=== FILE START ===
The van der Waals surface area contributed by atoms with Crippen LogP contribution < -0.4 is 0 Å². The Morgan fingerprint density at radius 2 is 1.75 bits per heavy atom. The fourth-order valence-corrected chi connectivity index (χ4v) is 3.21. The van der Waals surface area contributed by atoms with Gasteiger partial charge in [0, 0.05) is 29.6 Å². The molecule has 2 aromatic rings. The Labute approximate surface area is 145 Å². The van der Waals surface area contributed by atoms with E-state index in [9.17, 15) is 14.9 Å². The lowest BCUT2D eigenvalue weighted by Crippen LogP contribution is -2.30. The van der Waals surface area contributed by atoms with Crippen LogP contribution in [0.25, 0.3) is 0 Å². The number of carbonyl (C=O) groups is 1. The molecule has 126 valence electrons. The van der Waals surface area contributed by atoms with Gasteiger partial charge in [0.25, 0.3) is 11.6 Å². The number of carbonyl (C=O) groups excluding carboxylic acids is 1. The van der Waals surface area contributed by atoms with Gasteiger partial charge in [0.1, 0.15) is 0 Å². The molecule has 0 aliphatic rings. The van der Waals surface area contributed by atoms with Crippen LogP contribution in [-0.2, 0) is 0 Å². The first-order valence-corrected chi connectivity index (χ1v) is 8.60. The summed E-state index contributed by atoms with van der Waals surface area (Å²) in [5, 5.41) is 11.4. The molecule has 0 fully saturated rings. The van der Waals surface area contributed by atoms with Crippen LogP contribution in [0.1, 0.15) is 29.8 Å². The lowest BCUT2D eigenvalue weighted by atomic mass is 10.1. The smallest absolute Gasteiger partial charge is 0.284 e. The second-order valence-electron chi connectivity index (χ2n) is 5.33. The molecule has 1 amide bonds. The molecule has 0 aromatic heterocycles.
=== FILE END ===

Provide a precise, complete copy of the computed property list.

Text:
The van der Waals surface area contributed by atoms with Crippen LogP contribution < -0.4 is 0 Å². The Morgan fingerprint density at radius 2 is 1.75 bits per heavy atom. The fourth-order valence-corrected chi connectivity index (χ4v) is 3.21. The van der Waals surface area contributed by atoms with Gasteiger partial charge in [0, 0.05) is 29.6 Å². The molecule has 2 aromatic rings. The Labute approximate surface area is 145 Å². The van der Waals surface area contributed by atoms with E-state index in [9.17, 15) is 14.9 Å². The lowest BCUT2D eigenvalue weighted by Crippen LogP contribution is -2.30. The van der Waals surface area contributed by atoms with Crippen LogP contribution in [0.25, 0.3) is 0 Å². The number of carbonyl (C=O) groups is 1. The molecule has 126 valence electrons. The van der Waals surface area contributed by atoms with Gasteiger partial charge in [0.25, 0.3) is 11.6 Å². The number of carbonyl (C=O) groups excluding carboxylic acids is 1. The van der Waals surface area contributed by atoms with Gasteiger partial charge in [0.1, 0.15) is 0 Å². The molecule has 0 aliphatic rings. The van der Waals surface area contributed by atoms with Crippen LogP contribution in [-0.2, 0) is 0 Å². The first-order valence-corrected chi connectivity index (χ1v) is 8.60. The summed E-state index contributed by atoms with van der Waals surface area (Å²) in [5, 5.41) is 11.4. The molecule has 0 fully saturated rings. The van der Waals surface area contributed by atoms with Crippen LogP contribution in [0.1, 0.15) is 29.8 Å². The lowest BCUT2D eigenvalue weighted by atomic mass is 10.1. The smallest absolute Gasteiger partial charge is 0.284 e. The second-order valence-electron chi connectivity index (χ2n) is 5.33. The molecule has 1 amide bonds. The molecule has 0 aromatic heterocycles.